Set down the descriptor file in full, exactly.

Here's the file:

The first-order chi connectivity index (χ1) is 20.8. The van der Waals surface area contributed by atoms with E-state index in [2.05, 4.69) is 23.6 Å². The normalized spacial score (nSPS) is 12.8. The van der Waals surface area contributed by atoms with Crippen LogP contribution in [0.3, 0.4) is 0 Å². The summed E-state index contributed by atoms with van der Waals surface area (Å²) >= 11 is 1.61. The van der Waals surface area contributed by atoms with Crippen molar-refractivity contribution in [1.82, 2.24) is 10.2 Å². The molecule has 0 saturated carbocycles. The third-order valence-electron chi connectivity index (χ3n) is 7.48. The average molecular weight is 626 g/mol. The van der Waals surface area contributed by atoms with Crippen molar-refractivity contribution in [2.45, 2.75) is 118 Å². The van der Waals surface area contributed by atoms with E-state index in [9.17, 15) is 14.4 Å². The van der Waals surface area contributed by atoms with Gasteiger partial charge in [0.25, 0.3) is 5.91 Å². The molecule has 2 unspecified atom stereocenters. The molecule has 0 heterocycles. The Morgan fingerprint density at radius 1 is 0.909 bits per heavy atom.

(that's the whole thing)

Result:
The first-order chi connectivity index (χ1) is 20.8. The van der Waals surface area contributed by atoms with E-state index in [2.05, 4.69) is 23.6 Å². The normalized spacial score (nSPS) is 12.8. The van der Waals surface area contributed by atoms with Crippen LogP contribution in [0.3, 0.4) is 0 Å². The summed E-state index contributed by atoms with van der Waals surface area (Å²) >= 11 is 1.61. The van der Waals surface area contributed by atoms with Crippen molar-refractivity contribution in [1.82, 2.24) is 10.2 Å². The molecule has 0 saturated carbocycles. The third-order valence-electron chi connectivity index (χ3n) is 7.48. The average molecular weight is 626 g/mol. The van der Waals surface area contributed by atoms with Crippen molar-refractivity contribution in [2.45, 2.75) is 118 Å². The van der Waals surface area contributed by atoms with E-state index in [9.17, 15) is 14.4 Å². The van der Waals surface area contributed by atoms with Gasteiger partial charge in [0.25, 0.3) is 5.91 Å². The molecule has 2 unspecified atom stereocenters. The molecule has 0 heterocycles. The Morgan fingerprint density at radius 1 is 0.909 bits per heavy atom.